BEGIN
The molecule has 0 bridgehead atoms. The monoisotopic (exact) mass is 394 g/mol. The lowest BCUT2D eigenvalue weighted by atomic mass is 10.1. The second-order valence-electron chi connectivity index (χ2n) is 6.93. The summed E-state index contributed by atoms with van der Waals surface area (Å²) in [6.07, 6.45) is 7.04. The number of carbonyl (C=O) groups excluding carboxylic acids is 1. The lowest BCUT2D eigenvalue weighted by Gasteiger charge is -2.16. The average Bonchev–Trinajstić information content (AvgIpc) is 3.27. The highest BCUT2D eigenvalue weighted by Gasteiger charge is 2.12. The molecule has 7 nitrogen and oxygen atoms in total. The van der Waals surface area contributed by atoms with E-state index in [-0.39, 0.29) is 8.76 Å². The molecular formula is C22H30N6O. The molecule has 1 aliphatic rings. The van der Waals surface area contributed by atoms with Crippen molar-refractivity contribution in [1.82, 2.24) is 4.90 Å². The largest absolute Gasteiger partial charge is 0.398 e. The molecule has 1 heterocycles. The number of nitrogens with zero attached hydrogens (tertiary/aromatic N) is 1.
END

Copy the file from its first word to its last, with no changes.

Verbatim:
The molecule has 0 bridgehead atoms. The monoisotopic (exact) mass is 394 g/mol. The lowest BCUT2D eigenvalue weighted by atomic mass is 10.1. The second-order valence-electron chi connectivity index (χ2n) is 6.93. The summed E-state index contributed by atoms with van der Waals surface area (Å²) in [6.07, 6.45) is 7.04. The number of carbonyl (C=O) groups excluding carboxylic acids is 1. The lowest BCUT2D eigenvalue weighted by Gasteiger charge is -2.16. The average Bonchev–Trinajstić information content (AvgIpc) is 3.27. The highest BCUT2D eigenvalue weighted by Gasteiger charge is 2.12. The molecule has 7 nitrogen and oxygen atoms in total. The van der Waals surface area contributed by atoms with E-state index in [-0.39, 0.29) is 8.76 Å². The molecular formula is C22H30N6O. The molecule has 1 aliphatic rings. The van der Waals surface area contributed by atoms with Crippen molar-refractivity contribution in [1.82, 2.24) is 4.90 Å². The largest absolute Gasteiger partial charge is 0.398 e. The molecule has 1 heterocycles. The number of nitrogens with zero attached hydrogens (tertiary/aromatic N) is 1.